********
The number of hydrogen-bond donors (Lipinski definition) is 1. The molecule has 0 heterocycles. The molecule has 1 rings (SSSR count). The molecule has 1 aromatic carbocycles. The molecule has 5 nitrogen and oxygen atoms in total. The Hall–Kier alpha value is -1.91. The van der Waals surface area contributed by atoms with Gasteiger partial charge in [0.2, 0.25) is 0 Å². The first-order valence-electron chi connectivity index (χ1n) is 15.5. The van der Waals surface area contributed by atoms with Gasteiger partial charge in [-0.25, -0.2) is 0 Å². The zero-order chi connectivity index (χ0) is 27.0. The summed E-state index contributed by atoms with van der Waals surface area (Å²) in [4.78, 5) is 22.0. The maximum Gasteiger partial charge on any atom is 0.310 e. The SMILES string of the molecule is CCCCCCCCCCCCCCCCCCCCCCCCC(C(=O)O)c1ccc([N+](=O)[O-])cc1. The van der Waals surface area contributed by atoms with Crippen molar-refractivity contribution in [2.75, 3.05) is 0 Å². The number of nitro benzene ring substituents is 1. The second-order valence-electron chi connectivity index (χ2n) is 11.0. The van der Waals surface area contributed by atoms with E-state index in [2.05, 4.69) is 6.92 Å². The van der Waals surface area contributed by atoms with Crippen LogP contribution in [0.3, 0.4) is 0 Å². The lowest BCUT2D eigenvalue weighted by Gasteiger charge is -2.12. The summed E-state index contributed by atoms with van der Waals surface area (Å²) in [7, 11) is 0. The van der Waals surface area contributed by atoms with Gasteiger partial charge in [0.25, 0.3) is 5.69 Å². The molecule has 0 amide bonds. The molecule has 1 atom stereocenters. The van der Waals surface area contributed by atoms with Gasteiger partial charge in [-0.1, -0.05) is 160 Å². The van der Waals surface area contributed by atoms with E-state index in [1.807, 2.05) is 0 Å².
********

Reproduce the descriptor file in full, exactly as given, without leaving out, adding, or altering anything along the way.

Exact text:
The number of hydrogen-bond donors (Lipinski definition) is 1. The molecule has 0 heterocycles. The molecule has 1 rings (SSSR count). The molecule has 1 aromatic carbocycles. The molecule has 5 nitrogen and oxygen atoms in total. The Hall–Kier alpha value is -1.91. The van der Waals surface area contributed by atoms with Gasteiger partial charge in [0.2, 0.25) is 0 Å². The first-order valence-electron chi connectivity index (χ1n) is 15.5. The van der Waals surface area contributed by atoms with Gasteiger partial charge in [-0.25, -0.2) is 0 Å². The zero-order chi connectivity index (χ0) is 27.0. The summed E-state index contributed by atoms with van der Waals surface area (Å²) in [4.78, 5) is 22.0. The maximum Gasteiger partial charge on any atom is 0.310 e. The SMILES string of the molecule is CCCCCCCCCCCCCCCCCCCCCCCCC(C(=O)O)c1ccc([N+](=O)[O-])cc1. The van der Waals surface area contributed by atoms with Crippen molar-refractivity contribution in [2.75, 3.05) is 0 Å². The number of nitro benzene ring substituents is 1. The second-order valence-electron chi connectivity index (χ2n) is 11.0. The van der Waals surface area contributed by atoms with E-state index in [2.05, 4.69) is 6.92 Å². The van der Waals surface area contributed by atoms with Crippen LogP contribution in [0.3, 0.4) is 0 Å². The lowest BCUT2D eigenvalue weighted by Gasteiger charge is -2.12. The summed E-state index contributed by atoms with van der Waals surface area (Å²) in [7, 11) is 0. The van der Waals surface area contributed by atoms with Gasteiger partial charge in [0.25, 0.3) is 5.69 Å². The molecule has 0 amide bonds. The molecule has 1 atom stereocenters. The van der Waals surface area contributed by atoms with Gasteiger partial charge in [-0.1, -0.05) is 160 Å². The van der Waals surface area contributed by atoms with E-state index in [1.807, 2.05) is 0 Å².